Factor the right-hand side of the function to put the equation in intercept form:

\begin{align*}y = (x - 2)(x + 2)\end{align*}

Set \begin{align*}y = 0\end{align*} and solve:

\begin{align*}&0 = (x - 2)(x + 2)\\ & x - 2 = 0 & & & & x + 2 = 0\\ && & \text{or}\\ & x = 2 & & & & x = -2\end{align*}

The \begin{align*}x-\end{align*}intercepts are (2, 0) and (-2, 0).

Find the vertex:

\begin{align*}x = \frac{2 -2}{2} = 0 \quad y = (0)^2 - 4 = -4\end{align*}

The vertex is (0, -4).

Make a table of values using the vertex as the middle point. Pick a few values of \begin{align*}x\end{align*} smaller and larger than \begin{align*}x = 0\end{align*}. Include the \begin{align*}x-\end{align*}intercepts in the table.

\begin{align*}x\end{align*} | \begin{align*}y = x^2 - 4\end{align*} | |
---|---|---|

\begin{align*}-3\end{align*} | \begin{align*}y = (-3)^2 - 4 = 5\end{align*} | |

–2 | \begin{align*}y = (-2)^2 - 4 = 0\end{align*} | \begin{align*}x-\end{align*}intercept |

–1 | \begin{align*}y = (-1)^2 - 4 = -3\end{align*} | |

0 | \begin{align*}y = (0)^2 - 4 = -4\end{align*} | vertex |

1 | \begin{align*}y = (1)^2 - 4 = -3\end{align*} | |

2 | \begin{align*}y = (2)^2 - 4 = 0\end{align*} | \begin{align*}x-\end{align*}intercept |

3 | \begin{align*}y = (3)^2 - 4 = 5\end{align*} |

Then plot the graph:

b) \begin{align*} y = -x^2 + 14x - 48\end{align*}

\begin{align*}y = -x^2 + 14x - 48\end{align*}

Let’s find the \begin{align*}x-\end{align*}intercepts and the vertex:

Factor the right-hand-side of the function to put the equation in intercept form:

\begin{align*}y = -(x^2 - 14x + 48) = -(x - 6)(x - 8)\end{align*}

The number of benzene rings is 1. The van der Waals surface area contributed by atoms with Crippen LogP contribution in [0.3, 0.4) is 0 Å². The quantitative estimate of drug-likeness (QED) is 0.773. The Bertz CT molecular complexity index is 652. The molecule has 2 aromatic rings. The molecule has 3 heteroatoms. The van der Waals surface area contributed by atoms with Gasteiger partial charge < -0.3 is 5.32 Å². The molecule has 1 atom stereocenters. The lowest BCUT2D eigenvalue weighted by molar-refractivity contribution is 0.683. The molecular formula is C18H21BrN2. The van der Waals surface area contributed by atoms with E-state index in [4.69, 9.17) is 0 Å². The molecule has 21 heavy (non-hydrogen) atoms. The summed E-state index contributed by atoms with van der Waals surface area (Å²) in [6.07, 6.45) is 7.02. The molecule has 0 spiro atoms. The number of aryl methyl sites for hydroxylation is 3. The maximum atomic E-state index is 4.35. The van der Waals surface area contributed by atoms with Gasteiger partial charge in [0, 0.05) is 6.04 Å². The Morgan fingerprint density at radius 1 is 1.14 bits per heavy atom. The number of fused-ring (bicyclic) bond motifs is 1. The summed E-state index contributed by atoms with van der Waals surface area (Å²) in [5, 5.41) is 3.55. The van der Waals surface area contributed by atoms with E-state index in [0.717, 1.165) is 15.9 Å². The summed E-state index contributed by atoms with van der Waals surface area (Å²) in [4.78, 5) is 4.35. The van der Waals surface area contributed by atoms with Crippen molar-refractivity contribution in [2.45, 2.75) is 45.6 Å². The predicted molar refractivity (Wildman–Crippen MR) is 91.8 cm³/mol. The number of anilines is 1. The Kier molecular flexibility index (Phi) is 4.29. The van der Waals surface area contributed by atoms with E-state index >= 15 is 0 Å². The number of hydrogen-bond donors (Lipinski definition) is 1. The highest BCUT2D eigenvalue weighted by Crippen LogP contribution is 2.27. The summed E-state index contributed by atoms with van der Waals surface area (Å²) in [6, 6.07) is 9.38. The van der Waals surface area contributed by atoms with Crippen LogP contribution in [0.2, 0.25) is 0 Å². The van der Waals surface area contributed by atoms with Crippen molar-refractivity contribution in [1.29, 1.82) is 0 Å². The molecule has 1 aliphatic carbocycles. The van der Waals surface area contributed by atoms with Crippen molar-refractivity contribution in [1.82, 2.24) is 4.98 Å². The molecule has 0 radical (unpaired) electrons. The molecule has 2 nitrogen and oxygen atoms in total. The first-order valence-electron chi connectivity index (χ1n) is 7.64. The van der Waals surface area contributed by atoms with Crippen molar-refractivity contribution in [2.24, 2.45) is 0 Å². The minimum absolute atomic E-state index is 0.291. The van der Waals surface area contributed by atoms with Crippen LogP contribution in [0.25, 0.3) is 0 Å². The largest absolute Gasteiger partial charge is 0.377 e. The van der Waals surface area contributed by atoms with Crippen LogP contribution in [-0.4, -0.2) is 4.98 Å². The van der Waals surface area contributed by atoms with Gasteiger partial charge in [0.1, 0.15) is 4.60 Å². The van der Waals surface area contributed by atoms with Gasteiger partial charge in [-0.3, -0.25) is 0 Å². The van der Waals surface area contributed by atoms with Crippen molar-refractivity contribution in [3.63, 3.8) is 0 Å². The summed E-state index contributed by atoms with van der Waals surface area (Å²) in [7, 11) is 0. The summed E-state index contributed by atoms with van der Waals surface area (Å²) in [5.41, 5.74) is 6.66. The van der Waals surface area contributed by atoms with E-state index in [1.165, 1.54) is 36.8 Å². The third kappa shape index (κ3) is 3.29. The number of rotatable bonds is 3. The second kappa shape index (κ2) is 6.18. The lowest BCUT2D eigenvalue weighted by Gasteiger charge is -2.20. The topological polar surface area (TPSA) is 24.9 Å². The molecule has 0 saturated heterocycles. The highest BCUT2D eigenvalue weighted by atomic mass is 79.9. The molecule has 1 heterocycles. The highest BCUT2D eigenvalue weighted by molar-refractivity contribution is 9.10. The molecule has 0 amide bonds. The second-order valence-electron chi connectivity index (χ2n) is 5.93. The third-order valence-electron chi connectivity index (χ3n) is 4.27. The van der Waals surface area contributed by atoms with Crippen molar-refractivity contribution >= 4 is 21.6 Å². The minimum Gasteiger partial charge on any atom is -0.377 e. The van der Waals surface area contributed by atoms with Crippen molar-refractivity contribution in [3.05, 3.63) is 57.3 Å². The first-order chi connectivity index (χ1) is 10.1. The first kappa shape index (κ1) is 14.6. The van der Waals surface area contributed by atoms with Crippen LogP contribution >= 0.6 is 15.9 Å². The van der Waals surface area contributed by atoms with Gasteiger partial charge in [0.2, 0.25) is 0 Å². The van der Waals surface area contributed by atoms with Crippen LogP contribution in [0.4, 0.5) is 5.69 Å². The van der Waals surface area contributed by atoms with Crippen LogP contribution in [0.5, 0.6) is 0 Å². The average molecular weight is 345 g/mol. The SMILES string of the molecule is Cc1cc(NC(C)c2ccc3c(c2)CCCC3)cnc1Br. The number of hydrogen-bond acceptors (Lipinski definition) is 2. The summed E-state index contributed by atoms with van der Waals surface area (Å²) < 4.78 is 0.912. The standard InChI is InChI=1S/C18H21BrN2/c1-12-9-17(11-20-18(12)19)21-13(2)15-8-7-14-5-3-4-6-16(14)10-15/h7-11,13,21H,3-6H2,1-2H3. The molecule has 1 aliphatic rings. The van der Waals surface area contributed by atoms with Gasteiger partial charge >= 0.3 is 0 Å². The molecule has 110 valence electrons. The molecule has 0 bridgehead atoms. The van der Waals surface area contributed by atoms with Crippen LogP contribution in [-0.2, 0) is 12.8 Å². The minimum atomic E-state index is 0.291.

Set \begin{align*}y = 0\end{align*} and solve:

\begin{align*}&0 = -(x - 6)(x - 8)\\ & x - 6 = 0 & & & & x - 8 = 0\\ && & \text{or} \\ & x = 6 & & & & x = 8\end{align*}

The \begin{align*}x-\end{align*}intercepts are (6, 0) and (8, 0).

Find the vertex:

\begin{align*}x = \frac{6 + 8}{2} = 7 \quad y = -(7)^2 + 14(7) - 48 = 1\end{align*}

The vertex is (7, 1).

Make a table of values using the vertex as the middle point. Pick a few values of \begin{align*}x\end{align*} smaller and larger than \begin{align*}x = 7\end{align*}. Include the \begin{align*}x-\end{align*}intercepts in the table.

\begin{align*}x\end{align*} | \begin{align*}y = -x^2 + 14x - 48\end{align*} |
---|---|

4 | \begin{align*}y = -(4)^2 + 14(4) - 48 = -8\end{align*} |

5 | \begin{align*}y = -(5)^2 + 14(5) - 48 = -3\end{align*} |

6 | \begin{align*}y = -(6)^2 + 14(6) - 48 = 0\end{align*} |

7 | \begin{align*}y = -(7)^2 + 14(7) - 48 = 1\end{align*} |

8 | \begin{align*}y = -(8)^2 + 14(8) - 48 = 0\end{align*} |

9 | \begin{align*}y = -(9)^2 + 14(9) - 48 = -3\end{align*} |

10 | \begin{align*}y = -(10)^2 + 14(10) - 48 = -8\end{align*} |

Then plot the graph:

**Applications of Quadratic Functions to Real-World Problems**